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Irish Lilt White Peach

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In 2019 Nick took over Fitz Kelly's orchards in Reedley, CA. Drawing on five generations’ worth of Central Valley farming and the tenacious determination of a young grower, Nick is honing in on good farming practices and varietal specification to phenomenal results. Nick is preserving varieties forsaken by purely commercial growers in favor of extended shelf life and higher yields.


Nick's season is a carefully choreographed series of explosions. With each of his 100 varieties only ripe for ten days at the most. When he started, this number was closer to 70. He’s been adding new varieties each year, growing diversity and filling in gaps — including 10 new plum varieties and “a few weird one’s sprinkled in” like an Italian Ice Peach that he grafted last year.


“If it's got my name on it, you can count on it tasting delicious, even if it doesn't look picture perfect.”

When we spoke with Nick last week, he mentioned that his approach to varietal selection differs greatly from the norm for commercial growers. For them, all that matters is the size of the fruit, and how well it will withstand transit. In his words “they don’t even taste it!” For Nick, all he cares about is how flavorful the fruit is — sometimes this means selecting fruit other growers forgo as terrible due to size, russeting and scarring, “for [him] its the perfect variety because it eats exceptionally well.”

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Dancin' Demon Pluot

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Nick enjoys talking to the people that are either buying it or have a really close relationship with the people using the fruit. This allows him to educate consumers about the sizing, or diversity of flavor profiles in his fruit, and encourage people to ditch notions of uniformity. Beyond educating people, Nick loves getting feedback: hearing which varieties taste great, or in some cases, which don’t shine quite as much.

“If you grow in the right manner, you can get feedback directly from the people that get your food whereas if you just are a wholesale farmer you just grow this, you grow your crop, and then some broker sells that and you'd have no idea where your fruit goes.”


He goes the extra step of thinning his trees, this year that meant more than usual — 90% of the fruit — as Nick reported a record year for bloom set on his trees, from ample rains. By thinning his plants, the remaining fruits do not have to compete so tightly for nutrients, allowing each to reach its full flavor potential. Each tree has a potential sugar level that it divides between its fruits: the fewer on the branch, the higher the sugar concentration in each fruit. Most conventional growers do not thin their trees beyond what is absolutely necessary, prioritizing yield over flavor.


Nick passes over his trees multiple times a season, only ever picking fruit that has reached full maturity on the branch. Mainstream commercial channels would not accept fruit in this form: on top of all the extra work, its delicate, short shelf life makes it impossible for most retailers to handle.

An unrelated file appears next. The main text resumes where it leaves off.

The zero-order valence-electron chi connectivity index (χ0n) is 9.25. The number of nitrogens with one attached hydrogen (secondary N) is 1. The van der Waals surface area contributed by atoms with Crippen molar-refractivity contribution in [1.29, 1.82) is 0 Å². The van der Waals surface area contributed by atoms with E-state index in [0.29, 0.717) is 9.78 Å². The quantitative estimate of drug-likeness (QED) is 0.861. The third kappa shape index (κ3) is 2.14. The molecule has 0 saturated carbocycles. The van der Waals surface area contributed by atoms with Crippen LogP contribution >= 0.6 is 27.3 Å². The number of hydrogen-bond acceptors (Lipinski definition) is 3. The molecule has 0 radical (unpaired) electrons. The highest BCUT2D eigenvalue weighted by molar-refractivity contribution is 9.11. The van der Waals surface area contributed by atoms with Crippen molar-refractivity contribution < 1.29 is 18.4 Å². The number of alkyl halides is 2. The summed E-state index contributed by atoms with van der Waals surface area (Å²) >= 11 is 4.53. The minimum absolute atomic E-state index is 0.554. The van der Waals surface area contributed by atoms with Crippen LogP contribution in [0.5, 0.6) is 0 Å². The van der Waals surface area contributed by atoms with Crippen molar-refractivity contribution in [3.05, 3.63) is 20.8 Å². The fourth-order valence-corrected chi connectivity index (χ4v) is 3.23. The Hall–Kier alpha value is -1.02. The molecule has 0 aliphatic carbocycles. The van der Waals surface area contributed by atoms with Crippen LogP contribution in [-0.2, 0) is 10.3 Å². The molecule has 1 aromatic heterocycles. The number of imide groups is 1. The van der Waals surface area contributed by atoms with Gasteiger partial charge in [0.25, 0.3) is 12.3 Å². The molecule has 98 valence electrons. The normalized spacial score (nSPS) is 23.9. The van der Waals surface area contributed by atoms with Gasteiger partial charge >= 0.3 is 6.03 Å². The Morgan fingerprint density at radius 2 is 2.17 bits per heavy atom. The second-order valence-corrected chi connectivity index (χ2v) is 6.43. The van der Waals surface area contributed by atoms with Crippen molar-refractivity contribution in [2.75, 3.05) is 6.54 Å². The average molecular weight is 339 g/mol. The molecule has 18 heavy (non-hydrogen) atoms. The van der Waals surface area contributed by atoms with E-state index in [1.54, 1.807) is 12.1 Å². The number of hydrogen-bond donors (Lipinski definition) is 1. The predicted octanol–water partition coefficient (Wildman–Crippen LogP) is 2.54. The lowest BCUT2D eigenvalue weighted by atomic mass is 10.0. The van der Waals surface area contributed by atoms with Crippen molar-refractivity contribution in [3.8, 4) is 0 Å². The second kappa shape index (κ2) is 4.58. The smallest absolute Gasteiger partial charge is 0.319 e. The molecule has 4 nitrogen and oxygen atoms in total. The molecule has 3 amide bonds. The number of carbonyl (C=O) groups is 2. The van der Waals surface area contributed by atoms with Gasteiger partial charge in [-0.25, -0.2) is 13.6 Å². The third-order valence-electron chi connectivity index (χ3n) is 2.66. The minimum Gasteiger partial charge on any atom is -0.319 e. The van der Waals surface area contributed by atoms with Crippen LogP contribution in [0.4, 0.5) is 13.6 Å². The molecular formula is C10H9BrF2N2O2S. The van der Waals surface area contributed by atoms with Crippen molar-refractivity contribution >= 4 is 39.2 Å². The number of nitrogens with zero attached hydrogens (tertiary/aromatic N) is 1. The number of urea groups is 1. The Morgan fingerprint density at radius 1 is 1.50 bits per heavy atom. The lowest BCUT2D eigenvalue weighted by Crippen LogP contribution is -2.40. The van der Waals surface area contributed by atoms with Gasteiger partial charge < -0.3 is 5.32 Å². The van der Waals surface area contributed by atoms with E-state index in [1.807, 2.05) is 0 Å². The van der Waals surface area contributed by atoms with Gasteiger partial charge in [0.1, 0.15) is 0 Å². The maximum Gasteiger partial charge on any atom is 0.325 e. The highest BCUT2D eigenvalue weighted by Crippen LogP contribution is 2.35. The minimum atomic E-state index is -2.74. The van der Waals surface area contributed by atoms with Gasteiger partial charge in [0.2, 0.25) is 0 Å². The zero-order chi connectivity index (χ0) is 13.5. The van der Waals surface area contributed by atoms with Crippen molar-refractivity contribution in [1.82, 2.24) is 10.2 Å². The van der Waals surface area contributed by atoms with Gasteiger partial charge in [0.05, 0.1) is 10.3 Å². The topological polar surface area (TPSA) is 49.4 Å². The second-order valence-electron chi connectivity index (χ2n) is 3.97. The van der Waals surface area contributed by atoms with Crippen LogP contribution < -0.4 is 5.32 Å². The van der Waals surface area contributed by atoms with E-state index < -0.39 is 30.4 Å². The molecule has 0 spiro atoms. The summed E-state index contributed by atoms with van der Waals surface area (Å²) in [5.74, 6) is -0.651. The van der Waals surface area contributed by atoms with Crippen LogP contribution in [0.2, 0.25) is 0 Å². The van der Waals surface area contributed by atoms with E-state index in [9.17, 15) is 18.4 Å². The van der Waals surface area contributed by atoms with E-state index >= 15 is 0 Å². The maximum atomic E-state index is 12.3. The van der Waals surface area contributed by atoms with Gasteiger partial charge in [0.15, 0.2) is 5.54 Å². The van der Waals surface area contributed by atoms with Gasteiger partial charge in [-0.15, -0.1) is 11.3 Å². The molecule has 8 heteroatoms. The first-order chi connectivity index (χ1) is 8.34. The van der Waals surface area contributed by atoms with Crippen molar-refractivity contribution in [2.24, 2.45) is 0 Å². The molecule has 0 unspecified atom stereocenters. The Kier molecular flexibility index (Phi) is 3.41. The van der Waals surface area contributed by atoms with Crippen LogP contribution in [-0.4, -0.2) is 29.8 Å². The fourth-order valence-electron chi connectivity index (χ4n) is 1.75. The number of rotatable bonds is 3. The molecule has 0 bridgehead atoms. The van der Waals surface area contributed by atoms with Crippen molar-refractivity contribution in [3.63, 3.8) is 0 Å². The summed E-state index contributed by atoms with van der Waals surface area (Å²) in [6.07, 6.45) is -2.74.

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July Flame Yellow Peach

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William Mullan shot this campaign for us, capturing the beauty and wonder of Nick’s imperfect but extraordinary Stone Fruit. He is the creator of Odd Apples, a project where he has documented and educated people about the wonders and diversity of apple varieties. Like Apples, there is incredible diversity in Stone Fruit, of which Nick Boldt is a champion of – growing 100 varieties himself. The uniform set of Peaches, Nectarines and Plums we know from supermarkets is not representative of what these fruits are or can be.

William Mullan

We exist to fix the food system.

People are more cut off from the origins of their food than ever. This makes flavor, nutrition and farming practices that protect the planet, almost impossible to find.

By working directly with growers, we create a more sustainable way forward for farming. By giving everyone the tools to understand the power of our food choices, we empower everybody to become drivers of change.

Now is the time for action. Join the food system revolution.

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Go beyond four seasons

Each fruit and vegetable has its own season, with subtle shifts which happen every day. Follow their microseasons to unlock flavor at every stage.


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Know where your food comes from

We know the name of the person behind everything we source. Recognize their growing artistry to find out exactly where your food comes from (and why that matters).


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Make your diet diverse

Our growers work with varieties chosen for quality and nutrition, not yield. By selecting their crops you keep heritage seeds in play, add to ecosystem biodiversity and preserve unique flavors.


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